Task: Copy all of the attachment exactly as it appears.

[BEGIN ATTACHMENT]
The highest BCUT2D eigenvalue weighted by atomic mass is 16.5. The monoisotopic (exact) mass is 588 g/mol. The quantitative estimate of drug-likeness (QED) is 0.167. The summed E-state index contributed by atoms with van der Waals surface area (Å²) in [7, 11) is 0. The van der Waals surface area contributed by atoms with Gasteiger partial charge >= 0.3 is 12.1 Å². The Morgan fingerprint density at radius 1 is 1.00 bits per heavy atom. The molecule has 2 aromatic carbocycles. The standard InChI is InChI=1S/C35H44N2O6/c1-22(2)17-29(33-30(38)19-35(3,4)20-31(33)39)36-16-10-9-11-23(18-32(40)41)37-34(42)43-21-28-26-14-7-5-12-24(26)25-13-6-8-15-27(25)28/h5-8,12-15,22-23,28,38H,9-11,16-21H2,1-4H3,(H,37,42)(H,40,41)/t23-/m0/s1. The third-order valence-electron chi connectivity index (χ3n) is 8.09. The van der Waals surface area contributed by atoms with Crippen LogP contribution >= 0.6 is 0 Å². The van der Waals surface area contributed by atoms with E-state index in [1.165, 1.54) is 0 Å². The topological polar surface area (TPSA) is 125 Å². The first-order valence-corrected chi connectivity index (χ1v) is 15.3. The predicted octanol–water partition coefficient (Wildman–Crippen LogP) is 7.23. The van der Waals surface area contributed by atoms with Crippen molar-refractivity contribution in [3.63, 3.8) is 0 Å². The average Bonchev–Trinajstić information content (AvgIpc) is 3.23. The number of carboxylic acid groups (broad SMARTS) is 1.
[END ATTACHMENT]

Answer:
The highest BCUT2D eigenvalue weighted by atomic mass is 16.5. The monoisotopic (exact) mass is 588 g/mol. The quantitative estimate of drug-likeness (QED) is 0.167. The summed E-state index contributed by atoms with van der Waals surface area (Å²) in [7, 11) is 0. The van der Waals surface area contributed by atoms with Gasteiger partial charge >= 0.3 is 12.1 Å². The Morgan fingerprint density at radius 1 is 1.00 bits per heavy atom. The molecule has 2 aromatic carbocycles. The standard InChI is InChI=1S/C35H44N2O6/c1-22(2)17-29(33-30(38)19-35(3,4)20-31(33)39)36-16-10-9-11-23(18-32(40)41)37-34(42)43-21-28-26-14-7-5-12-24(26)25-13-6-8-15-27(25)28/h5-8,12-15,22-23,28,38H,9-11,16-21H2,1-4H3,(H,37,42)(H,40,41)/t23-/m0/s1. The third-order valence-electron chi connectivity index (χ3n) is 8.09. The van der Waals surface area contributed by atoms with Crippen LogP contribution >= 0.6 is 0 Å². The van der Waals surface area contributed by atoms with E-state index in [1.165, 1.54) is 0 Å². The topological polar surface area (TPSA) is 125 Å². The first-order valence-corrected chi connectivity index (χ1v) is 15.3. The predicted octanol–water partition coefficient (Wildman–Crippen LogP) is 7.23. The van der Waals surface area contributed by atoms with Crippen molar-refractivity contribution in [3.63, 3.8) is 0 Å². The average Bonchev–Trinajstić information content (AvgIpc) is 3.23. The number of carboxylic acid groups (broad SMARTS) is 1.